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Call your reps.

Discussion in 'Activism Discussion and Planning' started by 1911austin, Jan 9, 2013.

  1. 1911austin

    1911austin Well-Known Member

    I called and spoke with staff members of my elected officials in Washington D.C. I am happy to report that Representative John Carter, Senator John Cornyn and Senator Ted Cruz are all fully supporting the Second Amendment of the United States Constitution. None of them would support any further restriction on our unalienable rights.

    I would ask my fellow citizens to do the same and reply to this thread with the answers that you receive from the elected official’s offices. I know a lot of you live in districts that are a lost cause. However, we may identify a few congressmen and senators that are on the fence about gun control. If we can identify those officials who are undecided, we may be able to convince their constituents to get involved and write letters or make phone calls opposing this anti gun onslaught we are facing.

    If we do nothing our liberty will be lost.
  2. Billy Shears

    Billy Shears Well-Known Member

    I just received a reply from my congressman. Here is the full text of his reply:
    It's not alarming, but neither is it especially reassuring. It makes it sound as if he will be open to supporting some of the bills that are likely to come up -- banning hi capacity magazines, for example.

    The pity of it is, he's right that there are some actions that are needed, such as tightening the up the reporting of mentally ill persons so that they can't pass background checks, for example. Also, reevaluating the criteria for involuntarily committing people, which right now are too loose, as far as I am concerned, would be helpful. Imposing harsher penalties for the use of a firearm in any crime is another measure I think most gun owners would support, because it's aimed at criminals and their bad acts, not the tools.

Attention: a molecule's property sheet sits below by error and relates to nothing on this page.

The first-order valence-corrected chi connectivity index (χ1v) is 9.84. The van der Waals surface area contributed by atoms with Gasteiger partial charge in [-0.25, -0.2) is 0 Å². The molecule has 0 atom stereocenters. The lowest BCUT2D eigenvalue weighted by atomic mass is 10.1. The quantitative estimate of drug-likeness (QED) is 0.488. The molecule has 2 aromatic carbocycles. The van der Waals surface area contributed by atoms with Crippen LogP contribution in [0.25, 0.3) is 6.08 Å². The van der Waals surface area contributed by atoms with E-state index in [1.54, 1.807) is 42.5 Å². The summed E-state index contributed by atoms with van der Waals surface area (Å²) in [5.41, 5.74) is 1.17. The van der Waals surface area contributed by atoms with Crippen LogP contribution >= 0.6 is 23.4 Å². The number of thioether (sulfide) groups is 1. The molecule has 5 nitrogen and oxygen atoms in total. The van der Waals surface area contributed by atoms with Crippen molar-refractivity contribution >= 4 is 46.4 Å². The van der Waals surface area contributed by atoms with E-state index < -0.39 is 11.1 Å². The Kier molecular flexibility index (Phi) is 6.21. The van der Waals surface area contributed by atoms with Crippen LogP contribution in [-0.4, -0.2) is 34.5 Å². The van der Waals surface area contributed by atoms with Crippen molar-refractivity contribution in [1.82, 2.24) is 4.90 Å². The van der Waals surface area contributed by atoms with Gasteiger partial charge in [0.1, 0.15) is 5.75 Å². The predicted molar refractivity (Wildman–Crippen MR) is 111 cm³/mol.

But many politicians will take the easy route of attacking guns, because it's so much simpler, and if they succeed, they can have a result to point to sooner, and it will satisfy people who don't know anything about guns or how often they're used lawfully in self-defense. But taking that easy route also means they'll probably be satisfied that they've "done something" and stop there, and not accomplish any of the useful things that might actually be helpful in preventing criminals and mentally unstable people from carrying out their crimes. In other words, it's the worst of both worlds: they'll step on the rights of law-abiding citizens who are in now way at fault for any of this, while doing nothing that will actually be useful in preventing people who break laws, and won't abide by any new gun restrictions, from carrying out the next massacre.
  3. 1911austin

    1911austin Well-Known Member

    There are many politicians that will vote for more gun control despite any logical argument presented to them. It is pointless to try and engage those people with facts. Some are already with us and we are only preaching to the choir when we contact them.

    Based on the response that you posted, Congressman Rigell sound like the type of politician I was talking about in my original post. Perhaps, if he heard from a lot of his constituents with solid arguments against gun control it would make a difference. This guy should receive a well thought out letter from everyone in his district that values our second amendment rights.
  4. Billy Shears

    Billy Shears Well-Known Member

    Not much, I'm afraid. The truth is that a congressman gets so many emails and letters, that unless you are a VIP or a relative or at least somebody he knows, your representative is very unlikely ever to see your letter or email himself. It will be handled by staffers, interns, mostly college students. They will be more about tallying things into for and against columns than parsing arguments. And the longer your letter, the more likely it is that a bored staffer with a huge pile of correspondence to wade through will not even read all the way through it. Better to keep it short and sweet.

    In my case, I wrote a two page letter through snail mail on the slight chance that would be read (note, snail mail goes through scanners and other security measures, and will not get to its destination for possibly weeks). But I also send a short email, of just two brief paragraphs.

    I agree, provided it's a brief, well thought out letter. I hate to say it, but quantity will count for far, far more than quality. That's why I sent the snail mail letter in addition to the email, and as I said, it might just get a reading. If you only send one, send the short, concise email. It will get to the congressman's or senator's office faster, and is more likely to get read through, and therefore count for something.
  5. Ryanxia

    Ryanxia Well-Known Member

    Agreed. Keep up the activism. We can't afford to lose any more of our un- infringable Rights.
  6. Will41

    Will41 Member

    I called and emailed everyone. Next, I am going to mail letters.

    Every week I am going to do something.

    I also sent Wal-Mart a letter today.

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